We can do all of this because we believe what the apostle Paul told us in Romans 8,

For those who are led by the Spirit of God are the children of God.  The Spirit you received does not make you slaves, so that you live in fear again; rather, the Spirit you received brought about your adoption to sonship. And by him we cry, “Abba, Father.” The Spirit himself testifies with our spirit that we are God’s children. Now if we are children, then we are heirs—heirs of God and co-heirs with Christ, if indeed we share in his sufferings in order that we may also share in his glory (Rom 8:14-17 NIV).

We believe that those who die with Christ will be raised with him.

The first view of salvation is about hell and retribution.

The second is about cross and resurrection.

The first about violence and fear.

The second is about love and trust.

The first assumes violence is necessary and nonviolence has nothing to do with Christianity.

The second assumes that violence is unnecessary and that Christianity is about nonviolence in all forms.

The first is about a violent God who takes out his violence on the innocent to save the guilty.

The second is about a loving God who innocently receives the violence of the guilty and beckons them to follow him.

The first sees no tension between being a Christian and the pursuit of power of the Empire.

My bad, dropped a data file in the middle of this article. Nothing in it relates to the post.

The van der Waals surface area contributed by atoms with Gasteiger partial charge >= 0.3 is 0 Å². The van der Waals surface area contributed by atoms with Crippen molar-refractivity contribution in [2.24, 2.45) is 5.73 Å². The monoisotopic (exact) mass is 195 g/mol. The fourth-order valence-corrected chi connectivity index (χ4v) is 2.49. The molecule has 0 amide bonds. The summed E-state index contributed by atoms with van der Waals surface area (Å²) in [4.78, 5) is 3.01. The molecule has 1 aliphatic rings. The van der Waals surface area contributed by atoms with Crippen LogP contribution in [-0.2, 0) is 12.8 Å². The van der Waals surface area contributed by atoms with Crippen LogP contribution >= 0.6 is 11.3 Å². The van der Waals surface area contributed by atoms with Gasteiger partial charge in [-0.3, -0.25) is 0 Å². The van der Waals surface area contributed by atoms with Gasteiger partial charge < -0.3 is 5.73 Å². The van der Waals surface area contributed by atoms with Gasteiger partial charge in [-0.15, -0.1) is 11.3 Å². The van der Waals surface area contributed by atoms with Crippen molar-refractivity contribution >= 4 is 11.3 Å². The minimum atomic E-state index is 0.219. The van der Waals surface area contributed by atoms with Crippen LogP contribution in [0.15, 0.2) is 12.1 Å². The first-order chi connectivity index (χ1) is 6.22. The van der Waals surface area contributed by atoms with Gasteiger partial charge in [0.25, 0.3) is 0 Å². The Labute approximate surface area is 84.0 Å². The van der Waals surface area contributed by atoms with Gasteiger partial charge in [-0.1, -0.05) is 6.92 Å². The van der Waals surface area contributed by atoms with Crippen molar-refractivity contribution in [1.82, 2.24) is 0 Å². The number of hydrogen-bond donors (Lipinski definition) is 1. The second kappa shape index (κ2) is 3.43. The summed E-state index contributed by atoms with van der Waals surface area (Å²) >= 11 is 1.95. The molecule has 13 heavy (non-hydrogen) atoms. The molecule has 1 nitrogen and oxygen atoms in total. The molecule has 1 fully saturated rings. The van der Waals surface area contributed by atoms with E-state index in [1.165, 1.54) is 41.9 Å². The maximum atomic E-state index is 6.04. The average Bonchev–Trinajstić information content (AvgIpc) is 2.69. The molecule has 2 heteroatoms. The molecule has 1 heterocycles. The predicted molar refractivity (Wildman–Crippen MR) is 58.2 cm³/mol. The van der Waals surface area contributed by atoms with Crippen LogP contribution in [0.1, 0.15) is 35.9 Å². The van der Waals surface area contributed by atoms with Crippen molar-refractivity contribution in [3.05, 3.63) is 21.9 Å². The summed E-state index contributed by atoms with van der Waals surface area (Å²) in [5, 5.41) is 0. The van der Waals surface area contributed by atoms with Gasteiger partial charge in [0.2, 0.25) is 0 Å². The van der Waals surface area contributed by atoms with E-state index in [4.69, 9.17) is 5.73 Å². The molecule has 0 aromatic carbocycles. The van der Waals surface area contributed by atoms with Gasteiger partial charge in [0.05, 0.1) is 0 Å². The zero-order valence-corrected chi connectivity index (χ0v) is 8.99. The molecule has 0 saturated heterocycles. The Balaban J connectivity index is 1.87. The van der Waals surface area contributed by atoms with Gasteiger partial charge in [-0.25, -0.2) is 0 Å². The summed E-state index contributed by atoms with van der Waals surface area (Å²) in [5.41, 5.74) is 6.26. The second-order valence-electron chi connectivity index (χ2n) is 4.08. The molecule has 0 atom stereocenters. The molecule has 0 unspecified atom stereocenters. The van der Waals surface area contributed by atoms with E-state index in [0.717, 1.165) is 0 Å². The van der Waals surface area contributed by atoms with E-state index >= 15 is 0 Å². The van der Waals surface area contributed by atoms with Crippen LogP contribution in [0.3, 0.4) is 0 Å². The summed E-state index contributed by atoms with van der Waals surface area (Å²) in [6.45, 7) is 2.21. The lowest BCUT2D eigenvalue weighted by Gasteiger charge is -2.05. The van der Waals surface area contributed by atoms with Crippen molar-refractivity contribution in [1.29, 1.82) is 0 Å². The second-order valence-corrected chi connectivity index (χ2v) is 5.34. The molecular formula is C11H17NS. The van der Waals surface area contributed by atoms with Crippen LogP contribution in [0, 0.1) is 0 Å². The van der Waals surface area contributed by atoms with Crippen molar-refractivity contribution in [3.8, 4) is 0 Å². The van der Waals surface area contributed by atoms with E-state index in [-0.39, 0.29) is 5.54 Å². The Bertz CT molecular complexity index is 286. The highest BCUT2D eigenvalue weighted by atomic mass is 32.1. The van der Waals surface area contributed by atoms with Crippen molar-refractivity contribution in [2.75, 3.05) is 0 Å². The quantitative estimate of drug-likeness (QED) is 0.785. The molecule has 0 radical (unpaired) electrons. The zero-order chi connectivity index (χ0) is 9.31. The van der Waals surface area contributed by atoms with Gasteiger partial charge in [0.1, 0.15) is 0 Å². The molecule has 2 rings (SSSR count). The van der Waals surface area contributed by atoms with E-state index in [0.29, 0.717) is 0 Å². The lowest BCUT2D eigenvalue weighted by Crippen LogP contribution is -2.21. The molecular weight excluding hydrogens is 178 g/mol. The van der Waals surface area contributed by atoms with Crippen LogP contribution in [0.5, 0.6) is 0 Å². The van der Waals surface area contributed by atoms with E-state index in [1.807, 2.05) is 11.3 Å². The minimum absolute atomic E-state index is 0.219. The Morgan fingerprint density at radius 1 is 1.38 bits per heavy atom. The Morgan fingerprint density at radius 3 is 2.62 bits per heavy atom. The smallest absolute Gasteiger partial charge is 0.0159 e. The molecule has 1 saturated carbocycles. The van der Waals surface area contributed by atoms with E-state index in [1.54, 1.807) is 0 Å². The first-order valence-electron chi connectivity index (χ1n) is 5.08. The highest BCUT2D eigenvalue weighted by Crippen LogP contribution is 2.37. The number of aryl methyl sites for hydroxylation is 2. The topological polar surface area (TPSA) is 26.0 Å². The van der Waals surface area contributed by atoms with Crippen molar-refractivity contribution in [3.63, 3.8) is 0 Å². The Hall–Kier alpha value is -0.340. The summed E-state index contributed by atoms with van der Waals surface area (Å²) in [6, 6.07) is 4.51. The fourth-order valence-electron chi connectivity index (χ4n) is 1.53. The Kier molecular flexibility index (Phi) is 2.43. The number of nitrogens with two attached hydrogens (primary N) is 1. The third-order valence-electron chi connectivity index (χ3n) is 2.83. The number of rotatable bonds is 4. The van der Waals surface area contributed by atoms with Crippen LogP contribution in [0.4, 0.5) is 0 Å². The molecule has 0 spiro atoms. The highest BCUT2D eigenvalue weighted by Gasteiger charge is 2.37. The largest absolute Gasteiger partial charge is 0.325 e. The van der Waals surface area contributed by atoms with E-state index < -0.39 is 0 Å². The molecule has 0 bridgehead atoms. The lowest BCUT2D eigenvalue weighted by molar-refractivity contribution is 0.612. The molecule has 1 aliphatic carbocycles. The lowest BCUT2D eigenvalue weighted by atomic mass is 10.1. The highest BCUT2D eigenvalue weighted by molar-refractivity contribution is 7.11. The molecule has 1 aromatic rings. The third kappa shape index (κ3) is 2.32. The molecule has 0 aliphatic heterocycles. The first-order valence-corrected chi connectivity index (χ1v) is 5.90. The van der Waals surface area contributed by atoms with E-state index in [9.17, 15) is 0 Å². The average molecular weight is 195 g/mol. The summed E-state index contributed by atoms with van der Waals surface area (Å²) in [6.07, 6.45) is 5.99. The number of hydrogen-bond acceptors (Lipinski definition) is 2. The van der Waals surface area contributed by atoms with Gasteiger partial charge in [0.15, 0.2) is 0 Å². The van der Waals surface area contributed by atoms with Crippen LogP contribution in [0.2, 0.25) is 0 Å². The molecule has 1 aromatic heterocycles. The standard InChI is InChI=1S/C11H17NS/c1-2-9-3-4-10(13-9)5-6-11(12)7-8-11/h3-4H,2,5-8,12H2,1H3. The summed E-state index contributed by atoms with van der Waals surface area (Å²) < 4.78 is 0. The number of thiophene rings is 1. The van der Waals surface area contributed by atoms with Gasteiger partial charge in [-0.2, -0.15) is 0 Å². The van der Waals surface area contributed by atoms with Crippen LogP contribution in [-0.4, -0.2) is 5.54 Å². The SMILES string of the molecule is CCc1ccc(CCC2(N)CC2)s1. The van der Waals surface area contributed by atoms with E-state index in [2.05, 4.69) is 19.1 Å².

The second sees these two things in mutual exclusivity.

These two views are inherently incompatible.

A rift is coming.

So, what does this say?  Can someone be a Christian and be violent?  The answer depends on what you think Jesus came to do.  If you are of the first camp, you say “yes.”  In the second, “no.”  But here’s the thing: a rift is coming.  There is little about these views of Christianity that can be harmonized.  I’m not sure I’m willing to say that those who believe in the first view “aren’t Christian.”  But what I must admit is that I think what they believe “isn’t the Gospel.”  And I suppose that what they must admit to themselves is that what I believe isn’t the Gospel to them either.  And I don’t know what to do about that other than keep asking them to consider the Gospel I’ve discovered.  And I keep doing so, and nearly all of them reject it.